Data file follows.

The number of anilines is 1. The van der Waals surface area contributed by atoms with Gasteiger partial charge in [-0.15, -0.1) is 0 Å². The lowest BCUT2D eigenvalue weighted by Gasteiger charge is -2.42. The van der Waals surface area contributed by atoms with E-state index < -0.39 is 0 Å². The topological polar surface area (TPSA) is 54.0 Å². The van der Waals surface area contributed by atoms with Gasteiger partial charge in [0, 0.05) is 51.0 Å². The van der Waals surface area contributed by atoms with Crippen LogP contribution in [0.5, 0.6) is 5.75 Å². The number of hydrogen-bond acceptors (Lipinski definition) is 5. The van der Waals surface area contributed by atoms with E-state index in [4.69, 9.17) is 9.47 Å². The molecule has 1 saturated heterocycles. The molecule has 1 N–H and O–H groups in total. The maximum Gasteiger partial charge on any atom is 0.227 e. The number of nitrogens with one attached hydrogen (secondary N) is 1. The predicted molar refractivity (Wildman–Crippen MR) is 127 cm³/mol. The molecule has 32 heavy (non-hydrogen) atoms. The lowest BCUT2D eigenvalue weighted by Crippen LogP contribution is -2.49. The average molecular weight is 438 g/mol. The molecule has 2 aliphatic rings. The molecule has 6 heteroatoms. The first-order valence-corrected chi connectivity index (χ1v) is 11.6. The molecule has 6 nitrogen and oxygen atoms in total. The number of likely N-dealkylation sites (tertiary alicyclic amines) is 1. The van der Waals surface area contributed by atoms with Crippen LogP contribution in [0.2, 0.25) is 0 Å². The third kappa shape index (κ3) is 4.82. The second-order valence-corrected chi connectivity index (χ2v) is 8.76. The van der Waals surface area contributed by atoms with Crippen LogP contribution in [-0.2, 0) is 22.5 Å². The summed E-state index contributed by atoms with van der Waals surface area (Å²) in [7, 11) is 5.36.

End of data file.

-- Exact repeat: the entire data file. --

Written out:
The number of anilines is 1. The van der Waals surface area contributed by atoms with Gasteiger partial charge in [-0.15, -0.1) is 0 Å². The lowest BCUT2D eigenvalue weighted by Gasteiger charge is -2.42. The van der Waals surface area contributed by atoms with E-state index < -0.39 is 0 Å². The topological polar surface area (TPSA) is 54.0 Å². The van der Waals surface area contributed by atoms with Gasteiger partial charge in [0, 0.05) is 51.0 Å². The van der Waals surface area contributed by atoms with Crippen LogP contribution in [0.5, 0.6) is 5.75 Å². The number of hydrogen-bond acceptors (Lipinski definition) is 5. The van der Waals surface area contributed by atoms with E-state index in [4.69, 9.17) is 9.47 Å². The molecule has 1 saturated heterocycles. The molecule has 1 N–H and O–H groups in total. The maximum Gasteiger partial charge on any atom is 0.227 e. The number of nitrogens with one attached hydrogen (secondary N) is 1. The predicted molar refractivity (Wildman–Crippen MR) is 127 cm³/mol. The molecule has 32 heavy (non-hydrogen) atoms. The lowest BCUT2D eigenvalue weighted by Crippen LogP contribution is -2.49. The average molecular weight is 438 g/mol. The molecule has 2 aliphatic rings. The molecule has 6 heteroatoms. The first-order valence-corrected chi connectivity index (χ1v) is 11.6. The molecule has 6 nitrogen and oxygen atoms in total. The number of likely N-dealkylation sites (tertiary alicyclic amines) is 1. The van der Waals surface area contributed by atoms with Crippen LogP contribution in [0.2, 0.25) is 0 Å². The third kappa shape index (κ3) is 4.82. The second-order valence-corrected chi connectivity index (χ2v) is 8.76. The van der Waals surface area contributed by atoms with Crippen LogP contribution in [-0.2, 0) is 22.5 Å². The summed E-state index contributed by atoms with van der Waals surface area (Å²) in [7, 11) is 5.36.